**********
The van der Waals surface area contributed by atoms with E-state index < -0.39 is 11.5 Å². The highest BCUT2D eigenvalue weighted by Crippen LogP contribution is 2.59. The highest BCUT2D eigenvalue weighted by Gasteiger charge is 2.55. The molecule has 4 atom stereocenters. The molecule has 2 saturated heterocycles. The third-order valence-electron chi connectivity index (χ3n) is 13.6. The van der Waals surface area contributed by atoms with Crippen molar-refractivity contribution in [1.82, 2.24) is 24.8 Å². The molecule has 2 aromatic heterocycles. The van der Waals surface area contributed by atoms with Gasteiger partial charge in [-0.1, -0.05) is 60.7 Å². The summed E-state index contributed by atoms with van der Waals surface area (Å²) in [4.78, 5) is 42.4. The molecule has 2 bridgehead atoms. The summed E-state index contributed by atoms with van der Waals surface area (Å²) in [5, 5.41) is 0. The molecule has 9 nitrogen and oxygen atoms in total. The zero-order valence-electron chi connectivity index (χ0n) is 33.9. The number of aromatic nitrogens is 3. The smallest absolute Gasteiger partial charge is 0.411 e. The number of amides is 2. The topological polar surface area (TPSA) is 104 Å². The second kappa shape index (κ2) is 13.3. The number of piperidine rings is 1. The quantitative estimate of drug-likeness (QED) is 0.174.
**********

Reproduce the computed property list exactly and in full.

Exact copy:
The van der Waals surface area contributed by atoms with E-state index < -0.39 is 11.5 Å². The highest BCUT2D eigenvalue weighted by Crippen LogP contribution is 2.59. The highest BCUT2D eigenvalue weighted by Gasteiger charge is 2.55. The molecule has 4 atom stereocenters. The molecule has 2 saturated heterocycles. The third-order valence-electron chi connectivity index (χ3n) is 13.6. The van der Waals surface area contributed by atoms with Crippen molar-refractivity contribution in [1.82, 2.24) is 24.8 Å². The molecule has 2 aromatic heterocycles. The van der Waals surface area contributed by atoms with Gasteiger partial charge in [-0.1, -0.05) is 60.7 Å². The summed E-state index contributed by atoms with van der Waals surface area (Å²) in [4.78, 5) is 42.4. The molecule has 2 bridgehead atoms. The summed E-state index contributed by atoms with van der Waals surface area (Å²) in [5, 5.41) is 0. The molecule has 9 nitrogen and oxygen atoms in total. The zero-order valence-electron chi connectivity index (χ0n) is 33.9. The number of aromatic nitrogens is 3. The smallest absolute Gasteiger partial charge is 0.411 e. The number of amides is 2. The topological polar surface area (TPSA) is 104 Å². The second kappa shape index (κ2) is 13.3. The number of piperidine rings is 1. The quantitative estimate of drug-likeness (QED) is 0.174.